Despite more women in employment, the feminization of part-time work; gender bias in advertisements and recruitment; sex segregation in employment; the commodification and objectification of women; ghettoization of women in lower-ranking employment; the over-inclusion of protections in the law that stereotype and subordinate women; family responsibility-based discrimination; and cross-cutting and multiple forms of discrimination continue to disadvantage and subordinate women in China. Differential retirement practices that force both blue collar and professional women to retire ten years ahead of their male counterparts are some of the biggest threats to economic development in China.

The law of employment promotion, in 2008, broke new ground by outlawing discrimination on the grounds of nationality, race, gender, religious belief, et cetera. The labor contract law, which came of age in 2008, too, reflects a paradigm change in labor relations, as it articulates that a contract must be based on principles of fairness, equality, and negotiated consensus.

Despite these good-faith efforts, these laws have had a disproportionate impact on women workers and more women have been forced into part-time employment. The under-implementation of these laws in a time of global economic strain is a threat that runs through most laws.

In the absence of a national anti-discrimination law, anti-discrimination scholars and practitioners in China have developed a model anti-discrimination law based on International Labour Organization guidelines and other international norms. This draft, known as the Experts’ Draft on Anti-Discrimination, outlaws discrimination based on multiple grounds of discrimination, including nationality, gender, religion, and sexual orientation. And these experts’ drafts, which are unique to China, are often blueprints for reform and catalysts for action.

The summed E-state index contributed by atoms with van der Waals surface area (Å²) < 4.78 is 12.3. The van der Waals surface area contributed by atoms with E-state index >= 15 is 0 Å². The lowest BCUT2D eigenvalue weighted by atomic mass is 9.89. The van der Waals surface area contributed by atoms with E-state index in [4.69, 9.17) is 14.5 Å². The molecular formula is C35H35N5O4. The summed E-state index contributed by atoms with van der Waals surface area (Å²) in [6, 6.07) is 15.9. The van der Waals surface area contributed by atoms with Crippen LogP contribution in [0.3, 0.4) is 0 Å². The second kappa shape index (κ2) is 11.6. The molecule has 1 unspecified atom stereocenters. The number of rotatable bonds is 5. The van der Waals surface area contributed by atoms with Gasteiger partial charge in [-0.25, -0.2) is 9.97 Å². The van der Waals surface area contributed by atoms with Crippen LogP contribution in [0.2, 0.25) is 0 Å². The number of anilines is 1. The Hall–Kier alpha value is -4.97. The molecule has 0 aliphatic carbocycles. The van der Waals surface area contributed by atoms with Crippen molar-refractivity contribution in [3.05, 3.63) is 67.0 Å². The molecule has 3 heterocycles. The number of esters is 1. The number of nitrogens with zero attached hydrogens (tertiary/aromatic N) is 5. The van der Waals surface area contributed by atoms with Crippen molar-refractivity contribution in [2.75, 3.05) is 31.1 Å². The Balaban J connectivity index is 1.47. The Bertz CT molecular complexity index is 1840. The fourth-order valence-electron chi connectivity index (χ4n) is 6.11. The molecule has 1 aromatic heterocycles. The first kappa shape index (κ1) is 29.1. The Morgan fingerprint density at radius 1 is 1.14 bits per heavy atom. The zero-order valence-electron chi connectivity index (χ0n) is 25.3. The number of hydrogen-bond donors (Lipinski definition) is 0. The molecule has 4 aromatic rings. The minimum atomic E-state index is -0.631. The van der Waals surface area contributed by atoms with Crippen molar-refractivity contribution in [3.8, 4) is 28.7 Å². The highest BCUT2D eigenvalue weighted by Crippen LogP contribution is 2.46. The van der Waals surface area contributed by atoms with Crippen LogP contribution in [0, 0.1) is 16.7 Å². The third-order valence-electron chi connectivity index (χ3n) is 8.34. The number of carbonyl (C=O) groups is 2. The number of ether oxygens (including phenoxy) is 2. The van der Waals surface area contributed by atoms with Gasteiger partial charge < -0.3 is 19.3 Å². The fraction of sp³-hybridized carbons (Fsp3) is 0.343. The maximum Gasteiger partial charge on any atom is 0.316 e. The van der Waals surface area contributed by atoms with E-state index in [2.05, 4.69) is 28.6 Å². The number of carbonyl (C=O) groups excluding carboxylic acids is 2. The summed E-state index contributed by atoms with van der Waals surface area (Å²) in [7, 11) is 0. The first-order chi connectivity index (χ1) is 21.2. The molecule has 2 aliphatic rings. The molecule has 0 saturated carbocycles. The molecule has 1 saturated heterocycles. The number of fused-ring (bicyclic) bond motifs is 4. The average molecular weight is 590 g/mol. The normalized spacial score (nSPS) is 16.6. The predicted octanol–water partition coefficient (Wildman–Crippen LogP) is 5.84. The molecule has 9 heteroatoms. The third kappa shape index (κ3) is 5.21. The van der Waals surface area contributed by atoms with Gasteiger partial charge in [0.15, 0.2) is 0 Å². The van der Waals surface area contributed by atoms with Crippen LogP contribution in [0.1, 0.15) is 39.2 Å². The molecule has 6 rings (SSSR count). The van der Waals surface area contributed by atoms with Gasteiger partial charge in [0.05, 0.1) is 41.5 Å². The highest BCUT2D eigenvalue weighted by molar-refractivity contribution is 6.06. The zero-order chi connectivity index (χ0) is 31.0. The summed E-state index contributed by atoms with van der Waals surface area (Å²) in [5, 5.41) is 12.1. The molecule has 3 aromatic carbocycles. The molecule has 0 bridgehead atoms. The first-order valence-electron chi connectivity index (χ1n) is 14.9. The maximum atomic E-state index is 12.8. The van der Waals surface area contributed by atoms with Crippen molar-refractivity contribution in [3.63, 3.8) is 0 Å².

A similar experts’ draft on sexual harassment and a sexual harassment guidelines for companies are exciting new developments initiated by Chinese scholars and once again augment the call for international guarantees.

These dynamic initiatives by civil society scholars fill the lacuna left by inoperable and hortatory laws. For example, although the revised Law on Protection of Women’s Rights and Interests, for the first time, outlawed sexual harassment, this prohibition only remains aspirational.

The law does not provide a definition of sexual harassment, nor the elements of the offense. So far, of the 19 national cases that have gone to courts, not a single case has articulated sexual harassment as a cause of action, but based a claim for damage on other provisions in the law.

The face of poverty in China is that of rural women. Due to patriarchal norms, maledominated village committees and autonomous village committees’ regulations, women who are married out, divorced, widowed, or single are deprived of access to land tenure or responsibility law. Here, too, women’s rights leaders have seized the opportunity for reform to call for a form of judicial review of village committee rulings and more egalitarian decision-making at the village levels to amplify women’s voices in community affairs.


To read de Silva-de Alwis’ concluding remarks, transcripts of all the testimonies, and questions and answers from congressional leaders, please visit: http://cecc. gov/pages/roundtables/2010/20100308/index.php